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ASU Electronic Theses and Dissertations


This collection includes most of the ASU Theses and Dissertations from 2011 to present. ASU Theses and Dissertations are available in downloadable PDF format; however, a small percentage of items are under embargo. Information about the dissertations/theses includes degree information, committee members, an abstract, supporting data or media.

In addition to the electronic theses found in the ASU Digital Repository, ASU Theses and Dissertations can be found in the ASU Library Catalog.

Dissertations and Theses granted by Arizona State University are archived and made available through a joint effort of the ASU Graduate College and the ASU Libraries. For more information or questions about this collection contact or visit the Digital Repository ETD Library Guide or contact the ASU Graduate College at gradformat@asu.edu.


Glioblastoma (GBM) is the most common primary brain tumor with an incidence of approximately 11,000 Americans. Despite decades of research, average survival for GBM patients is a modest 15 months. Increasing the extent of GBM resection increases patient survival. However, extending neurosurgical margins also threatens the removal of eloquent brain. For this reason, the infiltrative nature of GBM is an obstacle to its complete resection. We hypothesize that targeting genes and proteins that regulate GBM motility, and developing techniques that safely enhance extent of surgical resection, will improve GBM patient survival by decreasing infiltration into eloquent brain regions and enhancing …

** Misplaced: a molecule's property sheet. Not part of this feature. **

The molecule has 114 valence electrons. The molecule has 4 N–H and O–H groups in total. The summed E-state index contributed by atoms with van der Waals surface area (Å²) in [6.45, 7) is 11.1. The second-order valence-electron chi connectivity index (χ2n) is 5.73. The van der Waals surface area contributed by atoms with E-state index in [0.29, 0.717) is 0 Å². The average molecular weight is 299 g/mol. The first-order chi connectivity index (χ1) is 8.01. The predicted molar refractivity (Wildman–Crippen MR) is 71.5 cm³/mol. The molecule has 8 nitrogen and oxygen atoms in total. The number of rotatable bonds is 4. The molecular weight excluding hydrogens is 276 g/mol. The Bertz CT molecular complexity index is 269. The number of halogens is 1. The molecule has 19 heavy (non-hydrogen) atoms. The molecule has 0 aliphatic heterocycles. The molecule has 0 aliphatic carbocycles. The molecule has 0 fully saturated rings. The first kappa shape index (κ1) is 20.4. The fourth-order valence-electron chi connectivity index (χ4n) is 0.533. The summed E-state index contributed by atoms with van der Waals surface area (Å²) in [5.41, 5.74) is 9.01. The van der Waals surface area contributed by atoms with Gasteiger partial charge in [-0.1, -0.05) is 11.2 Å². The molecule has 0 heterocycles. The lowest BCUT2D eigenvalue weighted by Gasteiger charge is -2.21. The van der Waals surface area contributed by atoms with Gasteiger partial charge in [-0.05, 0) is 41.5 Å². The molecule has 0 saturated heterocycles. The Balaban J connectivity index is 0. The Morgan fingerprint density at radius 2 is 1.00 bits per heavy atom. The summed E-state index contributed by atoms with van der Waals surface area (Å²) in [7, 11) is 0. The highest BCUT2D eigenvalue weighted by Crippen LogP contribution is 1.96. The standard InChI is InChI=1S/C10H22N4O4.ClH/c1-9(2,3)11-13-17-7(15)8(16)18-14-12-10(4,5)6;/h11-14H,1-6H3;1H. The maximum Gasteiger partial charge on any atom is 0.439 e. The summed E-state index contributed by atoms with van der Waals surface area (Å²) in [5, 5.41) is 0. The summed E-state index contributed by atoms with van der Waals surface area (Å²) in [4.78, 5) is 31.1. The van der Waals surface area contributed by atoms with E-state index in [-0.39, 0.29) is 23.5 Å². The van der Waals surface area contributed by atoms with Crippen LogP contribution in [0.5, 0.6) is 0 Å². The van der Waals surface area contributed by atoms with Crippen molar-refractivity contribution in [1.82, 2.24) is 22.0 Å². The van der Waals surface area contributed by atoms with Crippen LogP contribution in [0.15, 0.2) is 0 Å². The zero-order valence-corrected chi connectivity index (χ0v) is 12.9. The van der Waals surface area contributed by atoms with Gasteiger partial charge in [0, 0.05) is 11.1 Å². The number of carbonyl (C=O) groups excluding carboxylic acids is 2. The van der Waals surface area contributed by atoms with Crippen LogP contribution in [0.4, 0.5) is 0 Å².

Contributors
Georges, Joseph, Feuerstein, Burt G, Smith, Brian H, et al.
Created Date
2014

Schizophrenia is considered a multifactorial disorder with complex genetic variants in response to environmental stimuli. However, the specific genetic contribution to schizophrenia risk is largely unknown. The transcription factor early growth response gene 3 (EGR3) can be activated rapidly after stimuli and thus may translate environmental stimuli into gene changes that influence schizophrenia risk. However, the downstream genes that may be regulated by EGR3 are not clear. While the 5-Hydroxytryptamine receptor 2A (5HT2AR) - encoding gene Htr2a has been implicated in the etiology of schizophrenia, the mechanisms by which Htr2a influences susceptibility to this illness are poorly understood. We previously …

Contributors
Zhao, Xiuli, Gallitano, Amelia, Van Keuren-Jensen, Kendall, et al.
Created Date
2017